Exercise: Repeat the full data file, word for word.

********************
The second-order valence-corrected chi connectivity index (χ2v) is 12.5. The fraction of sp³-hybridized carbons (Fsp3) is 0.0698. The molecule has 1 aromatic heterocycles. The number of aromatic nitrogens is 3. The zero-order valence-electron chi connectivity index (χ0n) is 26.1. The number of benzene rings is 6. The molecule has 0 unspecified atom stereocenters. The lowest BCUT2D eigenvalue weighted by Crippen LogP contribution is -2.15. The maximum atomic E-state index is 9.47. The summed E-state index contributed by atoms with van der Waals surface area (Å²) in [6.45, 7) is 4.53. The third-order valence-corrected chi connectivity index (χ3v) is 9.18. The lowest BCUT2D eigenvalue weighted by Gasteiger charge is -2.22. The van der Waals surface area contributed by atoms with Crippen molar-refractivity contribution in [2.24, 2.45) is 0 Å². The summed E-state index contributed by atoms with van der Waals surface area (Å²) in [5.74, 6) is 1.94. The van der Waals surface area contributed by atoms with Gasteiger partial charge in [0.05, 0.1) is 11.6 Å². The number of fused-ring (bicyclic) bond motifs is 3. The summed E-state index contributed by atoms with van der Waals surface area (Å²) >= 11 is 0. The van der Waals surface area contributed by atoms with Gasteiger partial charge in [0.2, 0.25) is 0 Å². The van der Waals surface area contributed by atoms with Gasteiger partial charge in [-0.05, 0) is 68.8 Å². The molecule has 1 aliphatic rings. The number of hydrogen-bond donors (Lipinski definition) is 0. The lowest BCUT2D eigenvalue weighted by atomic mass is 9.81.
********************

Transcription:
The second-order valence-corrected chi connectivity index (χ2v) is 12.5. The fraction of sp³-hybridized carbons (Fsp3) is 0.0698. The molecule has 1 aromatic heterocycles. The number of aromatic nitrogens is 3. The zero-order valence-electron chi connectivity index (χ0n) is 26.1. The number of benzene rings is 6. The molecule has 0 unspecified atom stereocenters. The lowest BCUT2D eigenvalue weighted by Crippen LogP contribution is -2.15. The maximum atomic E-state index is 9.47. The summed E-state index contributed by atoms with van der Waals surface area (Å²) in [6.45, 7) is 4.53. The third-order valence-corrected chi connectivity index (χ3v) is 9.18. The lowest BCUT2D eigenvalue weighted by Gasteiger charge is -2.22. The van der Waals surface area contributed by atoms with Crippen molar-refractivity contribution in [2.24, 2.45) is 0 Å². The summed E-state index contributed by atoms with van der Waals surface area (Å²) in [5.74, 6) is 1.94. The van der Waals surface area contributed by atoms with Gasteiger partial charge in [0.05, 0.1) is 11.6 Å². The number of fused-ring (bicyclic) bond motifs is 3. The summed E-state index contributed by atoms with van der Waals surface area (Å²) >= 11 is 0. The van der Waals surface area contributed by atoms with Gasteiger partial charge in [0.2, 0.25) is 0 Å². The van der Waals surface area contributed by atoms with Gasteiger partial charge in [-0.05, 0) is 68.8 Å². The molecule has 1 aliphatic rings. The number of hydrogen-bond donors (Lipinski definition) is 0. The lowest BCUT2D eigenvalue weighted by atomic mass is 9.81.